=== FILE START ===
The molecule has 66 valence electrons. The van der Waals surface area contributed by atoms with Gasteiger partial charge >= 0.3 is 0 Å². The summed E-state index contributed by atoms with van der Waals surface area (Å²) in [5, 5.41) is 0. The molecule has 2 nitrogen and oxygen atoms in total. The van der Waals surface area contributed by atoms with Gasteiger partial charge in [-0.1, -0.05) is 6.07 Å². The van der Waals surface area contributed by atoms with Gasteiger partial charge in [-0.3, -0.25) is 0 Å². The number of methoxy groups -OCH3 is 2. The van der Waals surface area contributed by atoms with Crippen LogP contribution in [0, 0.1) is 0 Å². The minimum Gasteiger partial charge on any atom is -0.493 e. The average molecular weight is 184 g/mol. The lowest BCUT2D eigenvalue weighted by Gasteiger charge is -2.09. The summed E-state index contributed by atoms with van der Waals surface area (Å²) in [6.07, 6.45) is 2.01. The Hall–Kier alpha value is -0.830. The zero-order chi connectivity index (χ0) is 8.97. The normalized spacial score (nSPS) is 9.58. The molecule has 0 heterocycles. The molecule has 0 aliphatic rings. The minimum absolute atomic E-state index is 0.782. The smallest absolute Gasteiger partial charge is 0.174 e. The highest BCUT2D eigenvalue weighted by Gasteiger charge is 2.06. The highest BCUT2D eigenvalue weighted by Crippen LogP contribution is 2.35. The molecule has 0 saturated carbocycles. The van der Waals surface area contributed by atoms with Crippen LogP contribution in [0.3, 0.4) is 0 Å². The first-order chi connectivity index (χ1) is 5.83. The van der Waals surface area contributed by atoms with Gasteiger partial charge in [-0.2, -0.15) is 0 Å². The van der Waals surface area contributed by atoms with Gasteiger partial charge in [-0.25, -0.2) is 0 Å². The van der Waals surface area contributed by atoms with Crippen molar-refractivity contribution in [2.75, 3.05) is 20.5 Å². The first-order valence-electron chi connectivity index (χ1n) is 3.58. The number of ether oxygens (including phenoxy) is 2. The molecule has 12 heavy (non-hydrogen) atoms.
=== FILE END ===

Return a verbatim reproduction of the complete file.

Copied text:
The molecule has 66 valence electrons. The van der Waals surface area contributed by atoms with Gasteiger partial charge >= 0.3 is 0 Å². The summed E-state index contributed by atoms with van der Waals surface area (Å²) in [5, 5.41) is 0. The molecule has 2 nitrogen and oxygen atoms in total. The van der Waals surface area contributed by atoms with Gasteiger partial charge in [-0.1, -0.05) is 6.07 Å². The van der Waals surface area contributed by atoms with Gasteiger partial charge in [-0.3, -0.25) is 0 Å². The number of methoxy groups -OCH3 is 2. The van der Waals surface area contributed by atoms with Crippen LogP contribution in [0, 0.1) is 0 Å². The minimum Gasteiger partial charge on any atom is -0.493 e. The average molecular weight is 184 g/mol. The lowest BCUT2D eigenvalue weighted by Gasteiger charge is -2.09. The summed E-state index contributed by atoms with van der Waals surface area (Å²) in [6.07, 6.45) is 2.01. The Hall–Kier alpha value is -0.830. The zero-order chi connectivity index (χ0) is 8.97. The normalized spacial score (nSPS) is 9.58. The molecule has 0 heterocycles. The molecule has 0 aliphatic rings. The minimum absolute atomic E-state index is 0.782. The smallest absolute Gasteiger partial charge is 0.174 e. The highest BCUT2D eigenvalue weighted by Gasteiger charge is 2.06. The highest BCUT2D eigenvalue weighted by Crippen LogP contribution is 2.35. The molecule has 0 saturated carbocycles. The van der Waals surface area contributed by atoms with Crippen LogP contribution in [0.3, 0.4) is 0 Å². The first-order chi connectivity index (χ1) is 5.83. The van der Waals surface area contributed by atoms with Gasteiger partial charge in [-0.2, -0.15) is 0 Å². The van der Waals surface area contributed by atoms with Gasteiger partial charge in [-0.25, -0.2) is 0 Å². The van der Waals surface area contributed by atoms with Crippen molar-refractivity contribution in [2.75, 3.05) is 20.5 Å². The first-order valence-electron chi connectivity index (χ1n) is 3.58. The number of ether oxygens (including phenoxy) is 2. The molecule has 12 heavy (non-hydrogen) atoms.